Zetar acquires Lir luxury chocolates

By Charlotte Eyre

- Last updated on GMT

Related tags Fudge Sales Chocolate truffle

UK confectionery firm Zetar today said it is expanding its range of
luxury and premium products thanks to the acquisition of Lir
Chocolates in Ireland.

The company first announced its interest in acquiring new operations in October, after successful trading boosted net sales for the first sixth months of the year up 24 per cent, up to £47m from £38m in 2006.

Zetar said at the time that the board was particularly keen to move further across the UK and Europe Finance director Dale Mullins told ConfectioneryNews.com that the latest acquisition will enhance the group's position in the luxury indulgent sector of the chocolate market, as Lir specialises in premium chocolate boxes, truffles and caramels.

"The move will complement our current premium range - the fruit and nuts dipped in chocolate and yoghurt that are manufactured by our Horsley Hick & Flower division," he said.

Lir also holds the license to sell chocolates containing Bailey's liquor - a popular premium chocolate brand - in Ireland and the UK, as well as Denmark, Iceland and Russia.

"Zetar will seek to build upon the existing trading relationship between Lir and Diageo, owners of the Bailey's brand, and to increase sales of existing Bailey's products," the company said.

The group said it expects to market its Lir products in Europe and the US.

This acquisition is the sixth in the snacks and confectionery market for Zetar, and like the others, was drawn up as an Earn Out agreement.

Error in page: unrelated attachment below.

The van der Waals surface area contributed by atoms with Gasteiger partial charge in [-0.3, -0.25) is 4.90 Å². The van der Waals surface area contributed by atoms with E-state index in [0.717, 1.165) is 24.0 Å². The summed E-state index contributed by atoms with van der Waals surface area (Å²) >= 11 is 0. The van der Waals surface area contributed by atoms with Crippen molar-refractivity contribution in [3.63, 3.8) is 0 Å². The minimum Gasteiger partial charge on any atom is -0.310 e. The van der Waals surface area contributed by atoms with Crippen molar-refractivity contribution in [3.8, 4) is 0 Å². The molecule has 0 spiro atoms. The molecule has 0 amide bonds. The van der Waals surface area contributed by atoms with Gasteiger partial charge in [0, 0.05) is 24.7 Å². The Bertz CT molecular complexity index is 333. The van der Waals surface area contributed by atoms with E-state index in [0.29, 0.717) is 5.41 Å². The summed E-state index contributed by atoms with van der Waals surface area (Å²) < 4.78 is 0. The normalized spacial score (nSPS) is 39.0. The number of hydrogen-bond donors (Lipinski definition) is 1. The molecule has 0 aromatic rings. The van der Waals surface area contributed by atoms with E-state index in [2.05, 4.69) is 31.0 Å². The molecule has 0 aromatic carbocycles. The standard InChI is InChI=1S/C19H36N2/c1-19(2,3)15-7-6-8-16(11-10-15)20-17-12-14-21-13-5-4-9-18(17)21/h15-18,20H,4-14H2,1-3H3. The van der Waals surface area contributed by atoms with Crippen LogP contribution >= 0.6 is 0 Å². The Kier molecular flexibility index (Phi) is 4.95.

This involves extra payments, that are not part of the original acquisition cost, being made based on the acquired company's future earnings relative to a level determined by the merger agreement.

Total cost for the acquisition is €8m, comprising an initial consideration of €3.3m in Cash and the issue of 34,202 Zetar shares to Lir, Mullins said.

Once the deal is completed Zetar will hold over 99 per cent of the share capital of the Lir, and has agreed to make further payments to the Irish company depending on its future financial performances, he added.

If Lir meet yearly EBITDA targets (earnings before interest, taxes, depreciation and amortization) up to 2011, Zetar will make additional annual payments totalling €9.5m.

The advantage for Lir is that as well as the initial payment, the company is eligible for further considerations, Mullins said.

Lir's first EBITDA target is 2008 is €1.7m, compared to the €0.54 achieved for the year ending 28 February 2007.

Zetar remains confident however that the luxury chocolates will continue to prove popular with consumers, following the example of "several successful companies are currently operating in the luxury end of the chocolate market."

According to Mintel statistics, the market share of luxury and indulgent confectionery products grew from 16 per cent in 2001 to almost 20 per cent in 2006.

Sales of boxed chocolates have also increased, and now have a 25 per cent share - a quarter of the market, Mintel said.

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